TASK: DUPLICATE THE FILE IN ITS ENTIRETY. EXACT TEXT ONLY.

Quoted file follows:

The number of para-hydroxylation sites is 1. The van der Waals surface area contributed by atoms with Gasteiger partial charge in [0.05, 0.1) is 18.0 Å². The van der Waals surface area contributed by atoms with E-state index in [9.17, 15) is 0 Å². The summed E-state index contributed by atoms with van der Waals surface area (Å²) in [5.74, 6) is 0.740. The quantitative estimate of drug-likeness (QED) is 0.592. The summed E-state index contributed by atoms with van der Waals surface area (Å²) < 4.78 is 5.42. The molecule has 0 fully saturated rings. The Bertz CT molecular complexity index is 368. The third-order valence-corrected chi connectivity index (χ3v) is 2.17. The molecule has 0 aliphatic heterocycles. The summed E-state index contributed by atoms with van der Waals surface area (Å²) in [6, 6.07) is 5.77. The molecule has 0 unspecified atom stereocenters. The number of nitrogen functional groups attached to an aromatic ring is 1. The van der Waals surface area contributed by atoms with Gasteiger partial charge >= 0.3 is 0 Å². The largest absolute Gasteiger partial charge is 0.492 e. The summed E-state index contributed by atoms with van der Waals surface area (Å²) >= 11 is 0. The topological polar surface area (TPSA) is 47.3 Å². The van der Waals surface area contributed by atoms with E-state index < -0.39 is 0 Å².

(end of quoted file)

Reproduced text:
The number of para-hydroxylation sites is 1. The van der Waals surface area contributed by atoms with Gasteiger partial charge in [0.05, 0.1) is 18.0 Å². The van der Waals surface area contributed by atoms with E-state index in [9.17, 15) is 0 Å². The summed E-state index contributed by atoms with van der Waals surface area (Å²) in [5.74, 6) is 0.740. The quantitative estimate of drug-likeness (QED) is 0.592. The summed E-state index contributed by atoms with van der Waals surface area (Å²) < 4.78 is 5.42. The molecule has 0 fully saturated rings. The Bertz CT molecular complexity index is 368. The third-order valence-corrected chi connectivity index (χ3v) is 2.17. The molecule has 0 aliphatic heterocycles. The summed E-state index contributed by atoms with van der Waals surface area (Å²) in [6, 6.07) is 5.77. The molecule has 0 unspecified atom stereocenters. The number of nitrogen functional groups attached to an aromatic ring is 1. The van der Waals surface area contributed by atoms with Gasteiger partial charge >= 0.3 is 0 Å². The largest absolute Gasteiger partial charge is 0.492 e. The summed E-state index contributed by atoms with van der Waals surface area (Å²) >= 11 is 0. The topological polar surface area (TPSA) is 47.3 Å². The van der Waals surface area contributed by atoms with E-state index < -0.39 is 0 Å².